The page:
Nokia targets web giants with fastest routers on market
SAN FRANCISCO, US: Nokia launched the world’s fastest network chips on Wednesday, marking a breakthrough into the core router market dominated by rivals Juniper and Cisco, while giving a boost to its existing network business.
The new traffic routers can handle the greater demands of virtual reality programming, cloud-based Internet services and next-generation mobile communications, the Finnish company said.
Nokia’s new products should help it win business with so-called “web-scale” customers such as Facebook, Google and Amazon – for whom transmission speed is everything and who are still increasing spending on network gear, unlike its traditional base of telecoms customers.
They grew out of Nokia’s 15.6 billion-euro ($17.5 billion) 2016 acquisition of Alcatel and its IP network gear business.
“We need networks with little or no delay… that are able to respond 10 times faster than they do today” Nokia Chief Executive Rajeev Suri told a news conference.
They will also serve Nokia’s existing customers who want speed but must still contend with legacy gear needed to run existing services, as they are compatible with older products.
“Nokia will have the highest-performance system capacity in the market, and a lot of those web-scalers, they just want speed,” Ray Mota, principal analyst at ACG Research, told Reuters.
Nokia is introducing its latest FP4 silicon chipset capable of processing data at 2.4 terabits per second.
These will be built into routers to operate both ultra high-speed “core” networks at the heart of the biggest Internet services and also “edge” networks that link data centers to front-line customer services on mobile or fixed-line networks.
The new chipsets are set to ship in the fourth quarter, with routers using FP4 chips ready in first quarter of next year.
The former Alcatel IP networks business is already the world’s No. 2 player in edge routers behind Cisco, having displaced Juniper Networks, which is now No. 3.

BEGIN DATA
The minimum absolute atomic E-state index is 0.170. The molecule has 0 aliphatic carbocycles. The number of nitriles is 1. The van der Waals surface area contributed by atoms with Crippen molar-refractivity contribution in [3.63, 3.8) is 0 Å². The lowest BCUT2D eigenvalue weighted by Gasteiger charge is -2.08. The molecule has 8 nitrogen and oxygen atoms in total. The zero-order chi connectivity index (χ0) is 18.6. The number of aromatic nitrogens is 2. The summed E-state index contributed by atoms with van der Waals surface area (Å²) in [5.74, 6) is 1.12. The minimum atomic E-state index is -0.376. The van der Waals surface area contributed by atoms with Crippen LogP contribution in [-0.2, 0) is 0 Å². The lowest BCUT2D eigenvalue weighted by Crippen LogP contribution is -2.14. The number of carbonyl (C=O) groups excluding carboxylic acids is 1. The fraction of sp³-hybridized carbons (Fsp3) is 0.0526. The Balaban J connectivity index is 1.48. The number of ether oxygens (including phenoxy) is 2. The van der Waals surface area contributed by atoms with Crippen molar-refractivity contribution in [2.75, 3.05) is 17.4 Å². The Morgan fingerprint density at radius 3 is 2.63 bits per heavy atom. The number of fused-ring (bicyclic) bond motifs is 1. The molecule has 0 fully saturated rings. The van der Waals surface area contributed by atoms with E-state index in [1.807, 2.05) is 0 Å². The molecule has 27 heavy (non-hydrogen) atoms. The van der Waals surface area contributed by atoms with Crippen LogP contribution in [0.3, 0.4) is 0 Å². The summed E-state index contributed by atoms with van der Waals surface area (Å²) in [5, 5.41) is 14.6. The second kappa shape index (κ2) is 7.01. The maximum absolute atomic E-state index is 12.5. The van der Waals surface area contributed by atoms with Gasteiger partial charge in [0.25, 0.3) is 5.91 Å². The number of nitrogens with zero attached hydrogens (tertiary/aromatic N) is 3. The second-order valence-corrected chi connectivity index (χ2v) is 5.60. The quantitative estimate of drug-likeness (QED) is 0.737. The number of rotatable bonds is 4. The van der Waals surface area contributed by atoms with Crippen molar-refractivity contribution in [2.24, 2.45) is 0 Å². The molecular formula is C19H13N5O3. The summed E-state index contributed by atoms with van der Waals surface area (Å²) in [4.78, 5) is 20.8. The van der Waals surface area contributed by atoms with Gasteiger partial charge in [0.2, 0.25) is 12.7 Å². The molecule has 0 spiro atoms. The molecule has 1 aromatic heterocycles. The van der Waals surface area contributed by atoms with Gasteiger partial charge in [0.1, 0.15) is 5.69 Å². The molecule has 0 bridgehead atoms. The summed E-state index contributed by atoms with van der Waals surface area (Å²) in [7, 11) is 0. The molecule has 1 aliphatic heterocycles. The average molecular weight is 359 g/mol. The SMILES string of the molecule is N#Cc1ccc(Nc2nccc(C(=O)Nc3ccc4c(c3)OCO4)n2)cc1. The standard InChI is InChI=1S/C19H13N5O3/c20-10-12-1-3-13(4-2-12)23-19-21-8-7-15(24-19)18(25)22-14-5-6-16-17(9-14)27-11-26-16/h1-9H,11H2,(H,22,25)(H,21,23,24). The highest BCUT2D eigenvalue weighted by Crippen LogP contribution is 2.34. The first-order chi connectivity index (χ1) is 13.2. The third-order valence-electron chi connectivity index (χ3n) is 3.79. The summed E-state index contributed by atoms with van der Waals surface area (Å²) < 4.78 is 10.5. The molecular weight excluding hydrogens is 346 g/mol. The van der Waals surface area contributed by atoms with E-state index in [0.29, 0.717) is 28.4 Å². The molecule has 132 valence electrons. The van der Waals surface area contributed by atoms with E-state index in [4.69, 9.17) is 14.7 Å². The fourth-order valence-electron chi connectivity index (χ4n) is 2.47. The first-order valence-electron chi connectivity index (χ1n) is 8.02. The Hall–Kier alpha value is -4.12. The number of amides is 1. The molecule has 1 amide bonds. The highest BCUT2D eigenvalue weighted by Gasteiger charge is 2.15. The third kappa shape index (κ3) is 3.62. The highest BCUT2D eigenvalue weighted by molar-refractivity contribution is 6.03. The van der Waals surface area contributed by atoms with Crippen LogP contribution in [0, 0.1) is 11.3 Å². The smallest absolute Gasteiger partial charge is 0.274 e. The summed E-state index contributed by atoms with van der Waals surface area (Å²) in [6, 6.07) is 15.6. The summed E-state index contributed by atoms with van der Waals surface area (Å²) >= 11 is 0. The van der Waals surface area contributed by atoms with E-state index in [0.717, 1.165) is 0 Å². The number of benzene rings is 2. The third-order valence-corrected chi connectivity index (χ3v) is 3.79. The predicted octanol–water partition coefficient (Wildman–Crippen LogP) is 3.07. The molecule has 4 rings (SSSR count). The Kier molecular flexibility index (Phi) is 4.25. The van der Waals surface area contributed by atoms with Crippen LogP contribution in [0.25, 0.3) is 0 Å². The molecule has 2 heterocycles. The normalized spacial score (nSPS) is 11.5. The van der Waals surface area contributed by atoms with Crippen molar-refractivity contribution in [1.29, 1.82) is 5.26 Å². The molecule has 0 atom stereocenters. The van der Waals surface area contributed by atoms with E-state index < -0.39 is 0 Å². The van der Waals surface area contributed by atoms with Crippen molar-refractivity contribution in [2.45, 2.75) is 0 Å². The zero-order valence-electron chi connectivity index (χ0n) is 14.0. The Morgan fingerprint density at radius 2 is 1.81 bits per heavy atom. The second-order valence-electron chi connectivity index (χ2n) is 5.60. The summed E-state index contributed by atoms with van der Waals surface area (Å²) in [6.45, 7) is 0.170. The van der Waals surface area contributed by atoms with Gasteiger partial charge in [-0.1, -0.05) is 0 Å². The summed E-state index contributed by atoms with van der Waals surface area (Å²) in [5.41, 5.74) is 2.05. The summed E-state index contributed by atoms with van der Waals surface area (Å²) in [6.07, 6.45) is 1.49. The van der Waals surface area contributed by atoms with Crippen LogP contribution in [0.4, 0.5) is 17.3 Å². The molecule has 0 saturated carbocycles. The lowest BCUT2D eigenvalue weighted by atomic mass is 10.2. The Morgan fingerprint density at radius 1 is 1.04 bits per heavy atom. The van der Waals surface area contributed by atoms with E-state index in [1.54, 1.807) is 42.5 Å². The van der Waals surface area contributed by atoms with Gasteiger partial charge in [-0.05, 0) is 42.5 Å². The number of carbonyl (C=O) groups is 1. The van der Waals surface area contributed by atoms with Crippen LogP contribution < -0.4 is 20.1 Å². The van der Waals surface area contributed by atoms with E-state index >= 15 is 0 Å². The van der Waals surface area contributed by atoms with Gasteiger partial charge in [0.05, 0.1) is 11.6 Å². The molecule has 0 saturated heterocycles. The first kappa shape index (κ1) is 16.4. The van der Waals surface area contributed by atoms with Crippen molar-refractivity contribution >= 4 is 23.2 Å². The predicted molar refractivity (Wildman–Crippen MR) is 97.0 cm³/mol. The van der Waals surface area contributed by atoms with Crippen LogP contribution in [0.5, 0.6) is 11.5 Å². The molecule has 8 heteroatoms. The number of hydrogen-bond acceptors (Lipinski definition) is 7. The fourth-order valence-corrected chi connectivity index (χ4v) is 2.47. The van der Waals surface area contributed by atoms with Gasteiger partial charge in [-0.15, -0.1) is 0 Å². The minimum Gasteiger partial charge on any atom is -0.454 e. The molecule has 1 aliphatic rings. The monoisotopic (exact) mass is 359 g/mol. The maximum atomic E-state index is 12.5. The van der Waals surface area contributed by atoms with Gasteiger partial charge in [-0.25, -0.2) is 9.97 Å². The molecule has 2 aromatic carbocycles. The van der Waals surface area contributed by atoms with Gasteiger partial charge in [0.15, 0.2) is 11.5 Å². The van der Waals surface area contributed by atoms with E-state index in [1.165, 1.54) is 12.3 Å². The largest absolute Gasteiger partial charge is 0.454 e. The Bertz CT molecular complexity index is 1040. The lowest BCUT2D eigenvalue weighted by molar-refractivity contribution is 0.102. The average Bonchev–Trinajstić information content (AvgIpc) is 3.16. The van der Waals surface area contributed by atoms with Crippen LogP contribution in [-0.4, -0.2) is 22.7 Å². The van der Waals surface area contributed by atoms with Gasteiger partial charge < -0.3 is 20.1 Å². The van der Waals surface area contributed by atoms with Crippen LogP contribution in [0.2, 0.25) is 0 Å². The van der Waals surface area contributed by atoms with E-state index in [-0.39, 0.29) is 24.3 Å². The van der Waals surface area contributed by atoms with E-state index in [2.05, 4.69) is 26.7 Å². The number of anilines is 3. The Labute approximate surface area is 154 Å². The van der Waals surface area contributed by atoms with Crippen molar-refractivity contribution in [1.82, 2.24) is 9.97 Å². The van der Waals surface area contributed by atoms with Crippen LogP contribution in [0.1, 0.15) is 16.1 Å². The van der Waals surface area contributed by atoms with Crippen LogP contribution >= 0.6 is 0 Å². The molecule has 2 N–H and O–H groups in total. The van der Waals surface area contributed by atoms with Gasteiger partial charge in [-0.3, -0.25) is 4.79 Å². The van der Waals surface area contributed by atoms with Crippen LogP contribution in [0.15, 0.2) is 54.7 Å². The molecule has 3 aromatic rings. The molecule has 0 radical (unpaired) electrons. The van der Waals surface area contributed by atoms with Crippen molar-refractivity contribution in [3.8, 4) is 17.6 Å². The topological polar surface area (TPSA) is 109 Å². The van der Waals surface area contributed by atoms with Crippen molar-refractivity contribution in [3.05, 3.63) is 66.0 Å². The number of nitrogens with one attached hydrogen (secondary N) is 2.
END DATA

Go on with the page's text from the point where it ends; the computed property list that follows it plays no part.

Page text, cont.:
The Nokia business also competes with China’s Huawei in router markets outside the United States, where Huawei is barred for national security reasons.
Nokia faces flat capital spending among its telecom customer base, leading it to pursue more business from web-scale players, which have doubled their spending on network equipment over the past four years, Mota said.
Nokia is introducing the 7950 petabit-class router aimed at the core routing market to help it win business from customers such as Facebook and Twitter. A petabit can transmit 5,000 two-hour-long high-definition videos every second.
For edge network customers, Nokia is introducing its 7750 router, offering the highest traffic capacity on the market.
Mota said the Nokia 7750 can deliver speeds of up to 4.8 terabits per slot, compared with Juniper’s 3 terabit edge router speeds, which had been the industry’s fastest. A terabit can transfer a high-definition Netflix TV episode in one second.
Beyond sheer speed, there is enough processing power head-room in its new chipset to offer built-in security features to fend off the growing threat of distributed denial of service (DDoS) attacks.
BT managing director and chief network architect Neil McRae said the British telecoms operator, an early customer of Nokia’s new products, is already running thousands of 7750 edge routers and hundreds of 7950 systems in its core network.
“If you look at London, one of the busiest parts of our network, we need this platform today,” McRae said. (Additional reporting by Jussi Rosendahl in Helsinki)